Napa compost plan to divert tons of waste
A curbside composting program in Napa could keep more than 8,000 tons of material out of its landfill each year, city officials said.
City officials said the program is underway and residents are allowed to put food scraps and paper soiled with food in their brown compost cart. City of Napa recycling manager Kevin Miller said in a statement:
“We’re excited to begin a food composting program in Napa.”
The program is the first big change in the city’s home curbside collection programs in a decade, Miller said. Napa Recycling & Waste Services will provide customers with a kitchen compost pail to help residents compost. Distribution will start in April and occur during the next few months, but residents can place scraps and soiled paper in their brown cart immediately.
Meat and bones, dairy, bread, fruits and vegetables, food-soiled paper, paper towels and napkins, coffee grounds and paper cups are being accepted as compost. Officials said food items typically make up more than 25 percent of household waste.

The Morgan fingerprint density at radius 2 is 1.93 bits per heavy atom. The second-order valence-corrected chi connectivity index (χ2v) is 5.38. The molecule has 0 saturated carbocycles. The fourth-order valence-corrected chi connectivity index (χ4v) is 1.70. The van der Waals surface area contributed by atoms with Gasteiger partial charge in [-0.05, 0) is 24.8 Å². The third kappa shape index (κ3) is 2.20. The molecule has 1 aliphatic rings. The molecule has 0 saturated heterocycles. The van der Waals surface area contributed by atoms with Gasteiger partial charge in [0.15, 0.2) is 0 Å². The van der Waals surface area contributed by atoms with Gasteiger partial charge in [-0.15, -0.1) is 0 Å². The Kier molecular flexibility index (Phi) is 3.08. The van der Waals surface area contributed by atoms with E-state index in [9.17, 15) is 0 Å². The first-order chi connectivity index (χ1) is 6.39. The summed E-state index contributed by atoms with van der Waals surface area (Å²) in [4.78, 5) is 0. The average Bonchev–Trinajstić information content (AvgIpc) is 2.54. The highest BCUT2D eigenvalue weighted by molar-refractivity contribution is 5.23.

A pilot program in three Napa neighborhoods showed that about 67 percent of households would participate in the program. Participating homes saw their volume of trash decrease by 24 percent.
Officials said residents should put their brown compost carts out for pickup on the regular collection day. The material will go to the city’s recycling and composting facility where it will be turned into organic compost after the facility is upgraded, officials said. The compost will be available for purchase for landscaping, home gardens and agriculture.
If every household in the city participates, 8,450 tons of waste will be diverted each year from the landfill, city officials said. The effort will reduce greenhouse gases, which are released from landfills. Using compost enriches the soil, conserves water and prevents erosion.
“This program is necessary for us to meet both local and state goals of recycling or composting at least 75 percent of discarded materials by 2020.”